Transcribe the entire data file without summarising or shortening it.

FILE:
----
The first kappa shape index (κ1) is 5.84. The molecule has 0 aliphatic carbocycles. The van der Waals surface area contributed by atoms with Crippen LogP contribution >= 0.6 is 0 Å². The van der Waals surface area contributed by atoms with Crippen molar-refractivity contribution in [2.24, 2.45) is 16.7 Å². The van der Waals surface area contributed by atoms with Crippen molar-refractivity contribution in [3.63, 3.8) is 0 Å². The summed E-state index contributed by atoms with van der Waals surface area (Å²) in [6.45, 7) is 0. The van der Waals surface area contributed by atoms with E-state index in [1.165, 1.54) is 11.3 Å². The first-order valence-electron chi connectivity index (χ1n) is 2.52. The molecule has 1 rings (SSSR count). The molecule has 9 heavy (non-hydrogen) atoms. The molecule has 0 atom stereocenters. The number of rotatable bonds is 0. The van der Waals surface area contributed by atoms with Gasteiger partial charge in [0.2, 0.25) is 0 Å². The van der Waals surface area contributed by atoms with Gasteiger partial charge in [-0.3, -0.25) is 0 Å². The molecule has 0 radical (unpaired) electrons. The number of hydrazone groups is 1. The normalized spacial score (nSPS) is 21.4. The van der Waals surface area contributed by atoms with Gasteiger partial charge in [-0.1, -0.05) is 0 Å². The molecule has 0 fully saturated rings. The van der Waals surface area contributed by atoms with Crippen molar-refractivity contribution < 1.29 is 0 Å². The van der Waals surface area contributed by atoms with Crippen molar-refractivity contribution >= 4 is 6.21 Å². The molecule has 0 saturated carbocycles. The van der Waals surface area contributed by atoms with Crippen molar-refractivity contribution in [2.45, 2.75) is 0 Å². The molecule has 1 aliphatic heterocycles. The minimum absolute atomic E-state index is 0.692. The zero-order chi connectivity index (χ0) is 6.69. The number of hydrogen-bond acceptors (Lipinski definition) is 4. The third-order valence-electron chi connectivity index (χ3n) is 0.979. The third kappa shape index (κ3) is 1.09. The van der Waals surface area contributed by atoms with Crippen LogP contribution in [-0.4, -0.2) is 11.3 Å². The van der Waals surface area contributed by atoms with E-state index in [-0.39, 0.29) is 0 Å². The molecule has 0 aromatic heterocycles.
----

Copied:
The first kappa shape index (κ1) is 5.84. The molecule has 0 aliphatic carbocycles. The van der Waals surface area contributed by atoms with Crippen LogP contribution >= 0.6 is 0 Å². The van der Waals surface area contributed by atoms with Crippen molar-refractivity contribution in [2.24, 2.45) is 16.7 Å². The van der Waals surface area contributed by atoms with Crippen molar-refractivity contribution in [3.63, 3.8) is 0 Å². The summed E-state index contributed by atoms with van der Waals surface area (Å²) in [6.45, 7) is 0. The van der Waals surface area contributed by atoms with E-state index in [1.165, 1.54) is 11.3 Å². The first-order valence-electron chi connectivity index (χ1n) is 2.52. The molecule has 1 rings (SSSR count). The molecule has 9 heavy (non-hydrogen) atoms. The molecule has 0 atom stereocenters. The number of rotatable bonds is 0. The van der Waals surface area contributed by atoms with Gasteiger partial charge in [0.2, 0.25) is 0 Å². The van der Waals surface area contributed by atoms with Gasteiger partial charge in [-0.3, -0.25) is 0 Å². The molecule has 0 radical (unpaired) electrons. The number of hydrazone groups is 1. The normalized spacial score (nSPS) is 21.4. The van der Waals surface area contributed by atoms with Gasteiger partial charge in [-0.1, -0.05) is 0 Å². The molecule has 0 fully saturated rings. The van der Waals surface area contributed by atoms with Crippen molar-refractivity contribution < 1.29 is 0 Å². The van der Waals surface area contributed by atoms with Crippen molar-refractivity contribution >= 4 is 6.21 Å². The molecule has 0 saturated carbocycles. The van der Waals surface area contributed by atoms with Crippen molar-refractivity contribution in [2.45, 2.75) is 0 Å². The molecule has 1 aliphatic heterocycles. The minimum absolute atomic E-state index is 0.692. The zero-order chi connectivity index (χ0) is 6.69. The number of hydrogen-bond acceptors (Lipinski definition) is 4. The third-order valence-electron chi connectivity index (χ3n) is 0.979. The third kappa shape index (κ3) is 1.09. The van der Waals surface area contributed by atoms with Crippen LogP contribution in [-0.4, -0.2) is 11.3 Å². The van der Waals surface area contributed by atoms with E-state index in [-0.39, 0.29) is 0 Å². The molecule has 0 aromatic heterocycles.